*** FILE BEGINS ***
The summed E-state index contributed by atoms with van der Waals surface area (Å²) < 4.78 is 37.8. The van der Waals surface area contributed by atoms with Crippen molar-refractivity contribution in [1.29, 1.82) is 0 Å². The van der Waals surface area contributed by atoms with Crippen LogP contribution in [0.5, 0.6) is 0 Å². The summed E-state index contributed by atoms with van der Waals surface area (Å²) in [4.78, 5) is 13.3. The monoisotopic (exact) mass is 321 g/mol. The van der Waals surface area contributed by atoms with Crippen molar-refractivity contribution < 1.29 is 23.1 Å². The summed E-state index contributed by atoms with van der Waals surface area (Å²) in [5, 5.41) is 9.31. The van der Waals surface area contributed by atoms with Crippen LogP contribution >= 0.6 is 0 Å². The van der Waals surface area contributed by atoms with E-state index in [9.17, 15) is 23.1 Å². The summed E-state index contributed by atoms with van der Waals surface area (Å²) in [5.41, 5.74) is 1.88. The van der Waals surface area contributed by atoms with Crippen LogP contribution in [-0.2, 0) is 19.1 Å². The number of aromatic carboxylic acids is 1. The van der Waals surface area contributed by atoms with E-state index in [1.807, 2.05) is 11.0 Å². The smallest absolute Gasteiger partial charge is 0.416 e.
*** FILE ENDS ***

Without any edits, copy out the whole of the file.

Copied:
The summed E-state index contributed by atoms with van der Waals surface area (Å²) < 4.78 is 37.8. The van der Waals surface area contributed by atoms with Crippen molar-refractivity contribution in [1.29, 1.82) is 0 Å². The van der Waals surface area contributed by atoms with Crippen LogP contribution in [0.5, 0.6) is 0 Å². The summed E-state index contributed by atoms with van der Waals surface area (Å²) in [4.78, 5) is 13.3. The monoisotopic (exact) mass is 321 g/mol. The van der Waals surface area contributed by atoms with Crippen molar-refractivity contribution < 1.29 is 23.1 Å². The summed E-state index contributed by atoms with van der Waals surface area (Å²) in [5, 5.41) is 9.31. The van der Waals surface area contributed by atoms with Crippen LogP contribution >= 0.6 is 0 Å². The van der Waals surface area contributed by atoms with E-state index in [9.17, 15) is 23.1 Å². The summed E-state index contributed by atoms with van der Waals surface area (Å²) in [5.41, 5.74) is 1.88. The van der Waals surface area contributed by atoms with Crippen LogP contribution in [-0.2, 0) is 19.1 Å². The number of aromatic carboxylic acids is 1. The van der Waals surface area contributed by atoms with E-state index in [1.807, 2.05) is 11.0 Å². The smallest absolute Gasteiger partial charge is 0.416 e.